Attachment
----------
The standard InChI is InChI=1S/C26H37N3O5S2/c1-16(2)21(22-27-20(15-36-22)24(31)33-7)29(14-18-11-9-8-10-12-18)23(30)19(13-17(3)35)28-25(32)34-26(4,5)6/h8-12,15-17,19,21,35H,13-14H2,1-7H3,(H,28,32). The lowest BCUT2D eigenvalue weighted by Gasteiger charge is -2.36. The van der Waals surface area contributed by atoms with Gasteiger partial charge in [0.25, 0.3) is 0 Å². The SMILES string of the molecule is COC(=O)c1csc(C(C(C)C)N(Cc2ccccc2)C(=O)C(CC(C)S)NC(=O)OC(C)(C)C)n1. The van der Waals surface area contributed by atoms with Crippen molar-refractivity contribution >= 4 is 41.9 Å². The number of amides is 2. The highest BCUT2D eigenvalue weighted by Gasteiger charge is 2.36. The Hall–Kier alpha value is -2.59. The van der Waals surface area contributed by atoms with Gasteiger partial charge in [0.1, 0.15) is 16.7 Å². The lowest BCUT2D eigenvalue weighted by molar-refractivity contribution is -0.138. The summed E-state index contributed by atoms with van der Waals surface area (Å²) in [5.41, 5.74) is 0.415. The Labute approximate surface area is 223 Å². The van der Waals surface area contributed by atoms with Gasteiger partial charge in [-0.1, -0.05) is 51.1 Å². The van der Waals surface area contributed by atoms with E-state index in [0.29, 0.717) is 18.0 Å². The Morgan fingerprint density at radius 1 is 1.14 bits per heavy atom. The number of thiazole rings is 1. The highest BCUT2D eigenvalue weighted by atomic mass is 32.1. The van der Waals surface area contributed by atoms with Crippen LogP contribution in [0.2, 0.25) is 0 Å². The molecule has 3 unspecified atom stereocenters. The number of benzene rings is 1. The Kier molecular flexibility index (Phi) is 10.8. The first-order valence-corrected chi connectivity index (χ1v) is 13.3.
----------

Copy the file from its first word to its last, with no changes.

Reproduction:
The standard InChI is InChI=1S/C26H37N3O5S2/c1-16(2)21(22-27-20(15-36-22)24(31)33-7)29(14-18-11-9-8-10-12-18)23(30)19(13-17(3)35)28-25(32)34-26(4,5)6/h8-12,15-17,19,21,35H,13-14H2,1-7H3,(H,28,32). The lowest BCUT2D eigenvalue weighted by Gasteiger charge is -2.36. The van der Waals surface area contributed by atoms with Gasteiger partial charge in [0.25, 0.3) is 0 Å². The SMILES string of the molecule is COC(=O)c1csc(C(C(C)C)N(Cc2ccccc2)C(=O)C(CC(C)S)NC(=O)OC(C)(C)C)n1. The van der Waals surface area contributed by atoms with Crippen molar-refractivity contribution >= 4 is 41.9 Å². The number of amides is 2. The highest BCUT2D eigenvalue weighted by Gasteiger charge is 2.36. The Hall–Kier alpha value is -2.59. The van der Waals surface area contributed by atoms with Gasteiger partial charge in [0.1, 0.15) is 16.7 Å². The lowest BCUT2D eigenvalue weighted by molar-refractivity contribution is -0.138. The summed E-state index contributed by atoms with van der Waals surface area (Å²) in [5.41, 5.74) is 0.415. The Labute approximate surface area is 223 Å². The van der Waals surface area contributed by atoms with Gasteiger partial charge in [-0.1, -0.05) is 51.1 Å². The van der Waals surface area contributed by atoms with E-state index in [0.29, 0.717) is 18.0 Å². The Morgan fingerprint density at radius 1 is 1.14 bits per heavy atom. The number of thiazole rings is 1. The highest BCUT2D eigenvalue weighted by atomic mass is 32.1. The van der Waals surface area contributed by atoms with Crippen LogP contribution in [0.2, 0.25) is 0 Å². The molecule has 3 unspecified atom stereocenters. The number of benzene rings is 1. The Kier molecular flexibility index (Phi) is 10.8. The first-order valence-corrected chi connectivity index (χ1v) is 13.3.